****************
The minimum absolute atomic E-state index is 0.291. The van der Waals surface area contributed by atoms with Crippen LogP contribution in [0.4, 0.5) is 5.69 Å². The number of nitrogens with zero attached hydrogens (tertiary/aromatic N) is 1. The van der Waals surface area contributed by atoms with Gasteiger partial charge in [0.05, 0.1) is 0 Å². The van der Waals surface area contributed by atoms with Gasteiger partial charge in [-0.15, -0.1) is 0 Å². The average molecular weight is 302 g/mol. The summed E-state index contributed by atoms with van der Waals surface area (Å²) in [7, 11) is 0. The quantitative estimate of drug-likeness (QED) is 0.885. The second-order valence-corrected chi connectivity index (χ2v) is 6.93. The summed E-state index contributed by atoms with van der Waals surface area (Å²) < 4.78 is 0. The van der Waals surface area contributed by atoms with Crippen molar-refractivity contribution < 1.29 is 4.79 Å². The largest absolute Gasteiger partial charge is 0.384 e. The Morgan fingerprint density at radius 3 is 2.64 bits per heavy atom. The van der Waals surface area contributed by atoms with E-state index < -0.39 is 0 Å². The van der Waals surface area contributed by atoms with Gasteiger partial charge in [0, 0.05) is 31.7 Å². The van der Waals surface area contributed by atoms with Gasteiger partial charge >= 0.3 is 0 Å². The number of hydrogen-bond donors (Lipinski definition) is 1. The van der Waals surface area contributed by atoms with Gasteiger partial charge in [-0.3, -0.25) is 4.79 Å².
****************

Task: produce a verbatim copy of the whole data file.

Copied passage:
The minimum absolute atomic E-state index is 0.291. The van der Waals surface area contributed by atoms with Crippen LogP contribution in [0.4, 0.5) is 5.69 Å². The number of nitrogens with zero attached hydrogens (tertiary/aromatic N) is 1. The van der Waals surface area contributed by atoms with Gasteiger partial charge in [0.05, 0.1) is 0 Å². The van der Waals surface area contributed by atoms with Gasteiger partial charge in [-0.15, -0.1) is 0 Å². The average molecular weight is 302 g/mol. The summed E-state index contributed by atoms with van der Waals surface area (Å²) in [7, 11) is 0. The quantitative estimate of drug-likeness (QED) is 0.885. The second-order valence-corrected chi connectivity index (χ2v) is 6.93. The summed E-state index contributed by atoms with van der Waals surface area (Å²) < 4.78 is 0. The van der Waals surface area contributed by atoms with Crippen molar-refractivity contribution < 1.29 is 4.79 Å². The largest absolute Gasteiger partial charge is 0.384 e. The Morgan fingerprint density at radius 3 is 2.64 bits per heavy atom. The van der Waals surface area contributed by atoms with E-state index < -0.39 is 0 Å². The van der Waals surface area contributed by atoms with Gasteiger partial charge in [0, 0.05) is 31.7 Å². The van der Waals surface area contributed by atoms with Gasteiger partial charge >= 0.3 is 0 Å². The number of hydrogen-bond donors (Lipinski definition) is 1. The van der Waals surface area contributed by atoms with Gasteiger partial charge in [-0.3, -0.25) is 4.79 Å².